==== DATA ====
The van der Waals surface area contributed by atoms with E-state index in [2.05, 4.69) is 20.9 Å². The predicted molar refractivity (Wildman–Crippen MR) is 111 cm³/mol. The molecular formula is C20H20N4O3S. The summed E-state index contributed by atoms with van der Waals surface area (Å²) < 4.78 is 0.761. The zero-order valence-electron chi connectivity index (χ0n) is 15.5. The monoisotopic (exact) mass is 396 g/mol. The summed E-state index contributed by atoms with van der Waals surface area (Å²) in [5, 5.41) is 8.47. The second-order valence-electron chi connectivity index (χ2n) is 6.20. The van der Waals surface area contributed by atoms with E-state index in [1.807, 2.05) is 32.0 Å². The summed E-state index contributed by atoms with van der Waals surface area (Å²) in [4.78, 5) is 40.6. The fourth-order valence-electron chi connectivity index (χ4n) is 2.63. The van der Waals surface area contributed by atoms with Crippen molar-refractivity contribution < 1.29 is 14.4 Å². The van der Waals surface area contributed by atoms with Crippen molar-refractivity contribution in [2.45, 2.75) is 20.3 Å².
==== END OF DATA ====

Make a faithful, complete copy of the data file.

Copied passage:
The van der Waals surface area contributed by atoms with E-state index in [2.05, 4.69) is 20.9 Å². The predicted molar refractivity (Wildman–Crippen MR) is 111 cm³/mol. The molecular formula is C20H20N4O3S. The summed E-state index contributed by atoms with van der Waals surface area (Å²) < 4.78 is 0.761. The zero-order valence-electron chi connectivity index (χ0n) is 15.5. The monoisotopic (exact) mass is 396 g/mol. The summed E-state index contributed by atoms with van der Waals surface area (Å²) in [5, 5.41) is 8.47. The second-order valence-electron chi connectivity index (χ2n) is 6.20. The van der Waals surface area contributed by atoms with E-state index in [1.807, 2.05) is 32.0 Å². The summed E-state index contributed by atoms with van der Waals surface area (Å²) in [4.78, 5) is 40.6. The fourth-order valence-electron chi connectivity index (χ4n) is 2.63. The van der Waals surface area contributed by atoms with Crippen molar-refractivity contribution < 1.29 is 14.4 Å². The van der Waals surface area contributed by atoms with Crippen molar-refractivity contribution in [2.45, 2.75) is 20.3 Å².